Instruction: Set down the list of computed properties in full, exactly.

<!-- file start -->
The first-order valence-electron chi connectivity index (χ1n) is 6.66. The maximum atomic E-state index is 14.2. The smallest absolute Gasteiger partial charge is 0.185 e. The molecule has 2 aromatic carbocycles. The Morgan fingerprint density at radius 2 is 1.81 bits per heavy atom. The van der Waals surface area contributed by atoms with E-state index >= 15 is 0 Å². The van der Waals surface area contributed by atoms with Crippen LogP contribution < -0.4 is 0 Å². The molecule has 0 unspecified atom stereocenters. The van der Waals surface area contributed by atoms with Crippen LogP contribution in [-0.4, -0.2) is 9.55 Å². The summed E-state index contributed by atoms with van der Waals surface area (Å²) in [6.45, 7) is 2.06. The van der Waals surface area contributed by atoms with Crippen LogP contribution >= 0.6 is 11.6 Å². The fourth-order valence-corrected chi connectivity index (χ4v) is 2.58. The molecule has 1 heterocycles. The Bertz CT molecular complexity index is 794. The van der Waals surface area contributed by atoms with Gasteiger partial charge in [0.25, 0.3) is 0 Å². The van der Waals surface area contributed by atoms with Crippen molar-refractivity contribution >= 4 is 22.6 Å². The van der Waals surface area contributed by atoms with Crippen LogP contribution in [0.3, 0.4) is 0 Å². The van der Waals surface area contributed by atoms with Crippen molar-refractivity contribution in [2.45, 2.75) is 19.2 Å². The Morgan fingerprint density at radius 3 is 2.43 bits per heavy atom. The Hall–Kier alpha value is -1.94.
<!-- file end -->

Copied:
The first-order valence-electron chi connectivity index (χ1n) is 6.66. The maximum atomic E-state index is 14.2. The smallest absolute Gasteiger partial charge is 0.185 e. The molecule has 2 aromatic carbocycles. The Morgan fingerprint density at radius 2 is 1.81 bits per heavy atom. The van der Waals surface area contributed by atoms with E-state index >= 15 is 0 Å². The van der Waals surface area contributed by atoms with Crippen LogP contribution < -0.4 is 0 Å². The molecule has 0 unspecified atom stereocenters. The van der Waals surface area contributed by atoms with Crippen LogP contribution in [-0.4, -0.2) is 9.55 Å². The summed E-state index contributed by atoms with van der Waals surface area (Å²) in [6.45, 7) is 2.06. The van der Waals surface area contributed by atoms with Crippen LogP contribution >= 0.6 is 11.6 Å². The fourth-order valence-corrected chi connectivity index (χ4v) is 2.58. The molecule has 1 heterocycles. The Bertz CT molecular complexity index is 794. The van der Waals surface area contributed by atoms with Gasteiger partial charge in [0.25, 0.3) is 0 Å². The van der Waals surface area contributed by atoms with Crippen molar-refractivity contribution >= 4 is 22.6 Å². The van der Waals surface area contributed by atoms with Crippen LogP contribution in [0.3, 0.4) is 0 Å². The van der Waals surface area contributed by atoms with Crippen molar-refractivity contribution in [2.45, 2.75) is 19.2 Å². The Morgan fingerprint density at radius 3 is 2.43 bits per heavy atom. The Hall–Kier alpha value is -1.94.